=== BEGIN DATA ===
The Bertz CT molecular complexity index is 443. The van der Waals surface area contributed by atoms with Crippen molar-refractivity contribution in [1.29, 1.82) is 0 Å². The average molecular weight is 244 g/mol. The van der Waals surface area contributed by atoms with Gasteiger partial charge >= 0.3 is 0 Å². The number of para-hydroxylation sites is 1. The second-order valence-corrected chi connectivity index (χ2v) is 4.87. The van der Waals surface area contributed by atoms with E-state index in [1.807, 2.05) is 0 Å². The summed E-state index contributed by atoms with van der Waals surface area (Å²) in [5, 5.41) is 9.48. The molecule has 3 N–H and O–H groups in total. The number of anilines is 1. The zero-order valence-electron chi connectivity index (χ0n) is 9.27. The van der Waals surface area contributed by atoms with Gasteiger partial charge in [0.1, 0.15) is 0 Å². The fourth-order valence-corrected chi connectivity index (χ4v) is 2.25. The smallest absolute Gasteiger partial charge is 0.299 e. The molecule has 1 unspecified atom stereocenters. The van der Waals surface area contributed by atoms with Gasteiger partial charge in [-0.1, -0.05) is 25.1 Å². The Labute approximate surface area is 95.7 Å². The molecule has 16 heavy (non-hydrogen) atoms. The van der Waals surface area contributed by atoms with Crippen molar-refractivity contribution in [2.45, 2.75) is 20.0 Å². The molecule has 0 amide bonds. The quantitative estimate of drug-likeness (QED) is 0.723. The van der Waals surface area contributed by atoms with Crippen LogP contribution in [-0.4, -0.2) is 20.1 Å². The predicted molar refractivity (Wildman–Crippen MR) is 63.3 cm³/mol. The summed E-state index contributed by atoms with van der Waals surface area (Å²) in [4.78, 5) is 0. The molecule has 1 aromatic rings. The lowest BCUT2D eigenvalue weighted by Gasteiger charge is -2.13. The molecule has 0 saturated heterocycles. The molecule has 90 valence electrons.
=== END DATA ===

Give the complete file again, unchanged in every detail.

The Bertz CT molecular complexity index is 443. The van der Waals surface area contributed by atoms with Crippen molar-refractivity contribution in [1.29, 1.82) is 0 Å². The average molecular weight is 244 g/mol. The van der Waals surface area contributed by atoms with Gasteiger partial charge >= 0.3 is 0 Å². The number of para-hydroxylation sites is 1. The second-order valence-corrected chi connectivity index (χ2v) is 4.87. The van der Waals surface area contributed by atoms with E-state index in [1.807, 2.05) is 0 Å². The summed E-state index contributed by atoms with van der Waals surface area (Å²) in [5, 5.41) is 9.48. The molecule has 3 N–H and O–H groups in total. The number of anilines is 1. The zero-order valence-electron chi connectivity index (χ0n) is 9.27. The van der Waals surface area contributed by atoms with Gasteiger partial charge in [0.1, 0.15) is 0 Å². The fourth-order valence-corrected chi connectivity index (χ4v) is 2.25. The smallest absolute Gasteiger partial charge is 0.299 e. The molecule has 1 unspecified atom stereocenters. The van der Waals surface area contributed by atoms with Gasteiger partial charge in [-0.1, -0.05) is 25.1 Å². The Labute approximate surface area is 95.7 Å². The molecule has 16 heavy (non-hydrogen) atoms. The van der Waals surface area contributed by atoms with Crippen molar-refractivity contribution in [2.45, 2.75) is 20.0 Å². The molecule has 0 amide bonds. The quantitative estimate of drug-likeness (QED) is 0.723. The van der Waals surface area contributed by atoms with Crippen LogP contribution in [-0.4, -0.2) is 20.1 Å². The predicted molar refractivity (Wildman–Crippen MR) is 63.3 cm³/mol. The summed E-state index contributed by atoms with van der Waals surface area (Å²) in [4.78, 5) is 0. The molecule has 1 aromatic rings. The lowest BCUT2D eigenvalue weighted by Gasteiger charge is -2.13. The molecule has 0 saturated heterocycles. The molecule has 90 valence electrons.